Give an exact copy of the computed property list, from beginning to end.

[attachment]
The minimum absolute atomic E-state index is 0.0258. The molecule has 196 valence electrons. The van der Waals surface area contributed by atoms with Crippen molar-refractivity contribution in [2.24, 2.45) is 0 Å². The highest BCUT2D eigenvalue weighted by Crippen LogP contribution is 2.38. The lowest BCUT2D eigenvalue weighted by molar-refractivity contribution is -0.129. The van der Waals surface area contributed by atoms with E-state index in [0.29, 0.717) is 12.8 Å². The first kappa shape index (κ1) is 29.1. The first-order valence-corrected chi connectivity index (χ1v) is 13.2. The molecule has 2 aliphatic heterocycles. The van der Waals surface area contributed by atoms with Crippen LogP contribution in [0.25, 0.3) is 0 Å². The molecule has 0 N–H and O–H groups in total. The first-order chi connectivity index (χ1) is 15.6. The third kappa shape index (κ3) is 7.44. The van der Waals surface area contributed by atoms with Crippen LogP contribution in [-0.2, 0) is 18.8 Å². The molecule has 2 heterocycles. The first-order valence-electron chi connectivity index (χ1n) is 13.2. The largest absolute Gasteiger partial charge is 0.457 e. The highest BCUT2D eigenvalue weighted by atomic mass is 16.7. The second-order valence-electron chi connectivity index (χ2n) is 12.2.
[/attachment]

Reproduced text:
The minimum absolute atomic E-state index is 0.0258. The molecule has 196 valence electrons. The van der Waals surface area contributed by atoms with Crippen molar-refractivity contribution in [2.24, 2.45) is 0 Å². The highest BCUT2D eigenvalue weighted by Crippen LogP contribution is 2.38. The lowest BCUT2D eigenvalue weighted by molar-refractivity contribution is -0.129. The van der Waals surface area contributed by atoms with E-state index in [0.29, 0.717) is 12.8 Å². The first kappa shape index (κ1) is 29.1. The first-order valence-corrected chi connectivity index (χ1v) is 13.2. The molecule has 2 aliphatic heterocycles. The van der Waals surface area contributed by atoms with Crippen LogP contribution in [0.25, 0.3) is 0 Å². The molecule has 0 N–H and O–H groups in total. The first-order chi connectivity index (χ1) is 15.6. The third kappa shape index (κ3) is 7.44. The van der Waals surface area contributed by atoms with Crippen LogP contribution in [-0.2, 0) is 18.8 Å². The molecule has 2 heterocycles. The first-order valence-electron chi connectivity index (χ1n) is 13.2. The largest absolute Gasteiger partial charge is 0.457 e. The highest BCUT2D eigenvalue weighted by atomic mass is 16.7. The second-order valence-electron chi connectivity index (χ2n) is 12.2.